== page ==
Delete the extraneous duplicity files on the given backend. Non-duplicity files, or files in complete data sets will not be deleted. This should only be necessary after a duplicity session fails or is aborted prematurely.
    Summarize the status of the backup repository by printing the chains and sets found, and the number of volumes in each.
    --encrypt-key key
    When backing up, encrypt to the given public key, instead of using symmetric (traditional) encryption. Can be specified multiple times.
    --exclude shell_pattern
    Exclude the file or files matched by shell_pattern. If a directory is matched, then files under that directory will also be matched. See the FILE SELECTION section for more information.
    Exclude all device files. This can be useful for security/permissions reasons or if rdiff-backup is not handling device files correctly.
    --exclude-filelist filename
    Excludes the files listed in filename See the FILE SELECTION section for more information.
    Like --exclude-filelist, but the list of files will be read from standard input. See the FILE SELECTION section for more information.
    --exclude-globbing-filelist filename
    Like --exclude-filelist but each line of the filelist will be interpreted according to the same rules as --include and --exclude.
    Exclude files on file systems (identified by device number) other than the file system the root of the source directory is on.
    --exclude-regexp regexp
    Exclude files matching the given regexp. Unlike the --exclude option, this option does not match files in a directory it matches. See the FILE SELECTION section for more information.
    --file-to-restore path
    This option may be given in restore mode, causing only path to be restored instead of the entire contents of the backup archive. path should be given relative to the root of the directory backed up.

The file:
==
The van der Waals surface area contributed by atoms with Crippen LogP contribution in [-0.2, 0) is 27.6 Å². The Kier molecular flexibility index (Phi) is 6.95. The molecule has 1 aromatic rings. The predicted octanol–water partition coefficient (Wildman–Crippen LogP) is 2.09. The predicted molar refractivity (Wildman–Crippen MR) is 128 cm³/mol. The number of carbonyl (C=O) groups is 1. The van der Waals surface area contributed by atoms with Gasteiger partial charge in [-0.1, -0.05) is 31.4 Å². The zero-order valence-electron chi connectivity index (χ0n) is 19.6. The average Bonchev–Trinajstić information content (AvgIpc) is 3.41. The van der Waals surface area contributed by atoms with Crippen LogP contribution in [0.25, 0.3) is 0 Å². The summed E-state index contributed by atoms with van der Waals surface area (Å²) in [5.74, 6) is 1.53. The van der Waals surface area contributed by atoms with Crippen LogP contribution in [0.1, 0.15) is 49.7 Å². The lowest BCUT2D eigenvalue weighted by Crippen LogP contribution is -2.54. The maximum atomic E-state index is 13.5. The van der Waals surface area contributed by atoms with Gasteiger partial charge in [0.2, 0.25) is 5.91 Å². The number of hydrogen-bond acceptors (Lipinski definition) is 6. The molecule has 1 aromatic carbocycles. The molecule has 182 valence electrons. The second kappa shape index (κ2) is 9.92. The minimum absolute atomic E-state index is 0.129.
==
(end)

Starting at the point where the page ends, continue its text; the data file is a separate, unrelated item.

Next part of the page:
-f, --full
    Indicate full backup. If this is set, perform full backup even if signatures are available.
    Proceed even if data loss might result. Duplicity will let the user know when this option is required.
    Use passive (PASV) data connections. The default is to use passive, but to fallback to regular if the passive connection fails or times out.
    Use regular (PORT) data connections.
    --gpg-options options
    Allows you to pass options to gpg encryption. The options list should be of the form "opt1=parm1 opt2=parm2" where the string is quoted and the only spaces allowed are between options.
    -i, --incremental
    If this is set, duplicity will abort if old signatures cannot be found. The default is to switch to full backup under these conditions.
    --include shell_pattern
    Similar to --exclude but include matched files instead. Unlike --exclude, this option will also match parent directories of matched files (although not necessarily their contents). See the FILE SELECTION section for more information.
    --include-filelist filename
    Like --exclude-filelist, but include the listed files instead. See the FILE SELECTION section for more information.
    Like --include-filelist, but read the list of included files from standard input.
    --include-globbing-filelist filename
    Like --include-filelist but each line of the filelist will be interpreted according to the same rules as --include and --exclude.